Diesel option is confirmed for Europe, and it could soon be joined by a part or even fully-electric alternative
Kia is already planning to diversify the choice of powerplants in the new Kia Stinger beyond the turbocharged 2.0-litre four-cylinder and 3.3-litre V6 that the car was introduced with in Detroit, with diesel power confirmed for Europe and part or even fully-electric options likely to follow soon after.
Although the range-topping GT and its 360bhp V6 won most headlines – not least for offering more power than an Audi S4 – Kia acknowledges that it will probably be of limited interest in CO2 obsessed European markets.
The company’s high performance boss Albert Biermann had previously confirmed to Autocar that the Stinger will also get a diesel option, with insiders indicating that this will be formerly launched at Geneva and will use the 2.2-litre four-cylinder motor that’s offered in the Kia Sorento and Hyundai Santa Fe, likely sharing their 197bhp output. Like its petrol sisters the diesel will send drive through a standard eight-speed automatic gearbox, and may be offered with the option of all-wheel drive.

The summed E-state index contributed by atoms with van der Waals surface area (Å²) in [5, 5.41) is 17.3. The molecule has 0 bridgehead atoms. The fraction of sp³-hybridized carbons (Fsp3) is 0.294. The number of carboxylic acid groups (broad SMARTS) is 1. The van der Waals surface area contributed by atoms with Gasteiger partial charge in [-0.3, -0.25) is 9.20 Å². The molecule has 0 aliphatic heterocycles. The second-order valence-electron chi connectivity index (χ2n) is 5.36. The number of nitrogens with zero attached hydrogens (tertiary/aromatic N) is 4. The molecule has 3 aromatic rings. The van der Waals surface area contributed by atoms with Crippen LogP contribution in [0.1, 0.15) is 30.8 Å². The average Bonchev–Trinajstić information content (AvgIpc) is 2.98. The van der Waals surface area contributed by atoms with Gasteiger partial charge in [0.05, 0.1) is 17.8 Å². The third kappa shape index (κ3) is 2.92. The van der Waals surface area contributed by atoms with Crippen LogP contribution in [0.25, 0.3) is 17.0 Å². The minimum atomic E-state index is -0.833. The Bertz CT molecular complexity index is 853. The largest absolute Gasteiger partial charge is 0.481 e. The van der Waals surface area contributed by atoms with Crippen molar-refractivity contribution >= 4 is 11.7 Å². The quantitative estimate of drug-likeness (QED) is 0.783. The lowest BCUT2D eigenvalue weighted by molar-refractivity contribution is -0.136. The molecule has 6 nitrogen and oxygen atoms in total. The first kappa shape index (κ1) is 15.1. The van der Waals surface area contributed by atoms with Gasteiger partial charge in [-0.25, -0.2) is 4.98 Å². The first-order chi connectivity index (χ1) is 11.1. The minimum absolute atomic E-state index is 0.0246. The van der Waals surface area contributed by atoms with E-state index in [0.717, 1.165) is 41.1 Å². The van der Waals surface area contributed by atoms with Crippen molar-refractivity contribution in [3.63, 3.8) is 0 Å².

Beyond that electrification is likely to follow, firstly with some form of hybrid, but potentially also a pure EV version. Spencer Cho, Kia’s overseas product marketing boss, confirmed that despite the Stinger’s longitudinal engine layout it will be able to share many components with the existing, transverse-engined Optima hybrid and PHEV.
“We can utilise the currently available hybrid and plug-in hybrid technology,” he told us, “Stinger will be able to benefit from those technologies.”
Cho also confirmed that Kia might develop a pure EV version, with the platform being able to support electric-only drive (and the Stinger’s transmission tunnel potentially repurposed to accommodate batteries. “We don’t have any EV in the plan yet, but we have the capability to bring EVs in the near future if demand is there,” he told us, “based on market reception we will decide… the global EV market is still small, but it is getting bigger and bigger due to CAFE rules in the US and tougher European emissions standards.”
At the other end of the range there’s also the intriguing prospect that we might ultimately see a more powerful or more focussed version of the V6-powered GT, with Biermann – the former head of BMW’s M-Division – having previously spoken of his desire to make a genuine M3 rival while the GT is closer in spirit to a BMW 440i.